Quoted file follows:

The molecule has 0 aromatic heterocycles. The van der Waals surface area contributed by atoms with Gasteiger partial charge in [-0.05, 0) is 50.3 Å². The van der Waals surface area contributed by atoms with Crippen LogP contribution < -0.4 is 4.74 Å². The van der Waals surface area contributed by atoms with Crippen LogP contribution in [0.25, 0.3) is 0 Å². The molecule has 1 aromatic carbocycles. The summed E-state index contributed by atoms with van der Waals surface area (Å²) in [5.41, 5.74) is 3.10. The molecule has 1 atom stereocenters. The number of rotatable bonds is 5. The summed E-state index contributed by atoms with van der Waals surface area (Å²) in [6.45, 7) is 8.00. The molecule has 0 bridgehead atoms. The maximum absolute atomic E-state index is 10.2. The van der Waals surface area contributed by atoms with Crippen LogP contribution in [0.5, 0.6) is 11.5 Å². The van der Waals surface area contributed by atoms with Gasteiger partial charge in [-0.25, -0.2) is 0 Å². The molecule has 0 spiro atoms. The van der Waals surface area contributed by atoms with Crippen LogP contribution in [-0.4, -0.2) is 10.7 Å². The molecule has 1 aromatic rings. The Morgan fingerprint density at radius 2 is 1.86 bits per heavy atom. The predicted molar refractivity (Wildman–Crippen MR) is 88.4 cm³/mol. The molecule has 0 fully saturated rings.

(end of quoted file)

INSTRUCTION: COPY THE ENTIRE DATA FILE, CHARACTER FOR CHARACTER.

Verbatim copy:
The molecule has 0 aromatic heterocycles. The van der Waals surface area contributed by atoms with Gasteiger partial charge in [-0.05, 0) is 50.3 Å². The van der Waals surface area contributed by atoms with Crippen LogP contribution < -0.4 is 4.74 Å². The van der Waals surface area contributed by atoms with Crippen LogP contribution in [0.25, 0.3) is 0 Å². The molecule has 1 aromatic carbocycles. The summed E-state index contributed by atoms with van der Waals surface area (Å²) in [5.41, 5.74) is 3.10. The molecule has 1 atom stereocenters. The number of rotatable bonds is 5. The summed E-state index contributed by atoms with van der Waals surface area (Å²) in [6.45, 7) is 8.00. The molecule has 0 bridgehead atoms. The maximum absolute atomic E-state index is 10.2. The van der Waals surface area contributed by atoms with Crippen LogP contribution in [0.5, 0.6) is 11.5 Å². The van der Waals surface area contributed by atoms with Gasteiger partial charge in [-0.25, -0.2) is 0 Å². The molecule has 0 spiro atoms. The van der Waals surface area contributed by atoms with Crippen LogP contribution in [-0.4, -0.2) is 10.7 Å². The molecule has 1 aromatic rings. The Morgan fingerprint density at radius 2 is 1.86 bits per heavy atom. The predicted molar refractivity (Wildman–Crippen MR) is 88.4 cm³/mol. The molecule has 0 fully saturated rings.